Vandalisation and theft of navigational buoys on the nation’s coastal and inland waters are currently threatening safe navigation of vessels, badges and boats to the nation’s seaports, LEADERSHIP has learnt.
Buoys are navigational aids on inland and coastal waters that mark and indicate safe water and where vessels can navigate safely within a channel. They guide and warn mariners as well as identify where potential hazards or submerged objects may be, or where they can moor vessels in lieu of anchoring.
Maritime experts liken buoys to traffic lights and other road signs that guide drivers on the roads, saying buoys, beacons and navigation lights do the same on water.
Speaking to LEADERSHIP, the former president, Nigerian Shipowners Association (NISA), Aminu Umar, said his company had procured buoys but that they were stolen on the waterways after two weeks.
According to him, the absence of buoys is a disaster-in-waiting for vessels navigating Nigerian waters as they are navigating blindly.
“The absence of buoys is very dangerous for safe navigation because the buoys are what give direction to where ships will navigate through and, if there are no buoys, it is like a driver driving with closed eyes on the express road; there is no way he won’t have an accident. It’s true that some shipowners, like me, have had to buy buoys on the waterways to have safe navigation, but only to discover that they were all gone after two weeks,” he said.
Umar further disclosed that navigational buoys at the Lagos pilotage district had all been vandalised and stolen by criminals.
“A majority of our navigational channels have no buoys. It is only at very few places in the Lagos pilotage district that you can see buoys. In places where there are wrecks that need indication, the buoys have been removed and sold. It’s really an unfortunate situation.
“So, what the NIWA managing director said is true, and it’s a very dangerous trend which I think there should be a way to stop, to make our waterways safe. It is in the interest of everyone, including the immediate community, to safeguard the buoys because without the buoys there is no way a vessel can do safe navigation in the channels.
“Also, another question we should be asking is, who are buying the buoys? If no one is buying, no one will vandalise it, so the government should look for those buying the buoys from the vandals because it is really very hazardous vandalising those critical safety equipment,” he pointed out.
The president, Shipowners Association of Nigerian (SOAN), Mcgreg Oyung, also lamented the toll the activities of vandals is having on the industry, describing it as a recipe for disaster.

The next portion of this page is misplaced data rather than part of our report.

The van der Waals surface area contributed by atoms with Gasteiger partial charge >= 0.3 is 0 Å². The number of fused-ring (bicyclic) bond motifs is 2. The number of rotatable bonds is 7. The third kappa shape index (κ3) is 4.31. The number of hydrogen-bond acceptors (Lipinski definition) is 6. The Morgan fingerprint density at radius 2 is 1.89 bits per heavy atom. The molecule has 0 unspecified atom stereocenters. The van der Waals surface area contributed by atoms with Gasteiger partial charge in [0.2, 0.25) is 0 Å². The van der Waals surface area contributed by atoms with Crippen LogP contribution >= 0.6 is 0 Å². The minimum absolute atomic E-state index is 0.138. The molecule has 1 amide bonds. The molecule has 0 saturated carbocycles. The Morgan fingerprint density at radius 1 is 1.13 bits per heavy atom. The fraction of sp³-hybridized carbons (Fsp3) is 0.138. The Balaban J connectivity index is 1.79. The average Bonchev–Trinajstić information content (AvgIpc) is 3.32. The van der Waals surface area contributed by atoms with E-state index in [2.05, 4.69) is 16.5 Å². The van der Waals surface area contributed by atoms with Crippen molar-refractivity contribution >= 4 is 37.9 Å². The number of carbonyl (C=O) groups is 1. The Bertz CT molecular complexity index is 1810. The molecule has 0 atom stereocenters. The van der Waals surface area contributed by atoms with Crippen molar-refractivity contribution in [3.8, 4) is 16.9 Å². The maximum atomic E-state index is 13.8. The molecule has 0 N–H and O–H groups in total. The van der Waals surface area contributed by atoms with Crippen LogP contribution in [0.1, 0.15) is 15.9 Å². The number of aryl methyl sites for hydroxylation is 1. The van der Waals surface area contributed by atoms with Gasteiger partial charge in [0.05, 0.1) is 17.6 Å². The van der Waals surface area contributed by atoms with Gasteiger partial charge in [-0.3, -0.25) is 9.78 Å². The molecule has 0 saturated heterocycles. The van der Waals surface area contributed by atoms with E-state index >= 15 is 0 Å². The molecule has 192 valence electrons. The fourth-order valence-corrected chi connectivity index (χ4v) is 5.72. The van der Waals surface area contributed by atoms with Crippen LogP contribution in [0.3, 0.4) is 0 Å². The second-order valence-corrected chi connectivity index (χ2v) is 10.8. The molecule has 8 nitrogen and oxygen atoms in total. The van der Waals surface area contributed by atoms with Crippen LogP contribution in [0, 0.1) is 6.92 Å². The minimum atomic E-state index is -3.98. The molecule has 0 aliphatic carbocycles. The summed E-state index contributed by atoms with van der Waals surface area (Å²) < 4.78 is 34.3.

Oyung, however, urged the government to ensure strict surveillance of the waterways to end the ugly trend.
According to him, the waterways without buoys is like driving without road signs, without traffic lights.
“Vandalisation of buoys shows a dangerous signal. With the way it’s going, very soon they will remove the control tower, and things are so bad that these desperate people stealing these things don’t know how useful they are. It’s like going into a maternity ward and stealing an incubator that is supposed to be for premature babies. For me, it’s a dangerous trend and we have to thank God that we have a deep blue project for security on the waterways.
“We have to end vandalisation of buoys and create an enabling environment for people to survive legitimately; however, the buoys are very essential because vessels cannot stop like cars. If you see a wreck or an obstacle, you have to stop 100 metres before you arrive there, and if there are no buoys, it’s very dangerous and I think something drastic should be done about this trend.
“Water without buoys is like driving with no road signs, no traffic lights. Buoys are artificial traffic wardens, with different definitions and significance so it is dangerous if they are missing. It’s necessary we have them; the International Maritime Organisation (IMO) that says we should have them as a guide are not stupid. They should be replaced and secured for safe navigation,” he stressed.
The managing director, National Inland Waterways Authority (NIWA), Dr. George Moghalu, had earlier raised the alarm that buoys were being stolen on the nation’s waterways by people in riverine communities.
He said the stealing is posing navigational danger for boat and barge operators in the nation’s seaports.
According to him, “We provide these navigational aids and vandals will go and remove them. They vandalise the buoys as well so that they can only be effective in the afternoon and not at night. Most of these vandals are from riverine communities because anyone who can’t swim can’t remove the lights on the buoys.”
He, however, appealed to leaders in the riverine communities to warn their youths about the consequences of vandalising buoys on waterways.